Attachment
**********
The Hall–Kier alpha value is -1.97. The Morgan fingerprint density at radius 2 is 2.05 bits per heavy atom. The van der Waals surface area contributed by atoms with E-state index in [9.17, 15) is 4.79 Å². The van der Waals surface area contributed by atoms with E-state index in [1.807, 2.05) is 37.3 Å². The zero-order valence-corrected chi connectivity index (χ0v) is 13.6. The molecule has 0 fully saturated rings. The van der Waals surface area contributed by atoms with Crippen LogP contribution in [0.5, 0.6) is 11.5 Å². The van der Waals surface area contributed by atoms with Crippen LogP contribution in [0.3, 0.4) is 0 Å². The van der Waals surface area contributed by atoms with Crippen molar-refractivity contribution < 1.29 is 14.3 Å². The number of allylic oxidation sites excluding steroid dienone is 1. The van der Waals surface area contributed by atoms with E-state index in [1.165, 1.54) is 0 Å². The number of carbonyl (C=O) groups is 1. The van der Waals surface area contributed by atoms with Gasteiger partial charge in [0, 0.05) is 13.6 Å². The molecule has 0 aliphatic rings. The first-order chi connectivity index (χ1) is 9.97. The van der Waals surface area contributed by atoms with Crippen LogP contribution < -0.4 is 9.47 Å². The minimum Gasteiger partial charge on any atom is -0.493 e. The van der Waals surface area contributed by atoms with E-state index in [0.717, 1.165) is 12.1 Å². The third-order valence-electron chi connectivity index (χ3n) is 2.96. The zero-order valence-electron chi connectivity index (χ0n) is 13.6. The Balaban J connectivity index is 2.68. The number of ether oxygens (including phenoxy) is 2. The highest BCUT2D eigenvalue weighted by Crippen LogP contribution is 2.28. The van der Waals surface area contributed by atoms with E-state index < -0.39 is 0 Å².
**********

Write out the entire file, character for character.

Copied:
The Hall–Kier alpha value is -1.97. The Morgan fingerprint density at radius 2 is 2.05 bits per heavy atom. The van der Waals surface area contributed by atoms with E-state index in [9.17, 15) is 4.79 Å². The van der Waals surface area contributed by atoms with E-state index in [1.807, 2.05) is 37.3 Å². The zero-order valence-corrected chi connectivity index (χ0v) is 13.6. The molecule has 0 fully saturated rings. The van der Waals surface area contributed by atoms with Crippen LogP contribution in [0.5, 0.6) is 11.5 Å². The van der Waals surface area contributed by atoms with Crippen LogP contribution in [0.3, 0.4) is 0 Å². The van der Waals surface area contributed by atoms with Crippen molar-refractivity contribution < 1.29 is 14.3 Å². The number of allylic oxidation sites excluding steroid dienone is 1. The van der Waals surface area contributed by atoms with E-state index in [1.165, 1.54) is 0 Å². The number of carbonyl (C=O) groups is 1. The van der Waals surface area contributed by atoms with Gasteiger partial charge in [0, 0.05) is 13.6 Å². The molecule has 0 aliphatic rings. The first-order chi connectivity index (χ1) is 9.97. The van der Waals surface area contributed by atoms with Crippen LogP contribution < -0.4 is 9.47 Å². The minimum Gasteiger partial charge on any atom is -0.493 e. The van der Waals surface area contributed by atoms with E-state index in [0.717, 1.165) is 12.1 Å². The third-order valence-electron chi connectivity index (χ3n) is 2.96. The zero-order valence-electron chi connectivity index (χ0n) is 13.6. The Balaban J connectivity index is 2.68. The number of ether oxygens (including phenoxy) is 2. The highest BCUT2D eigenvalue weighted by Crippen LogP contribution is 2.28. The van der Waals surface area contributed by atoms with E-state index < -0.39 is 0 Å².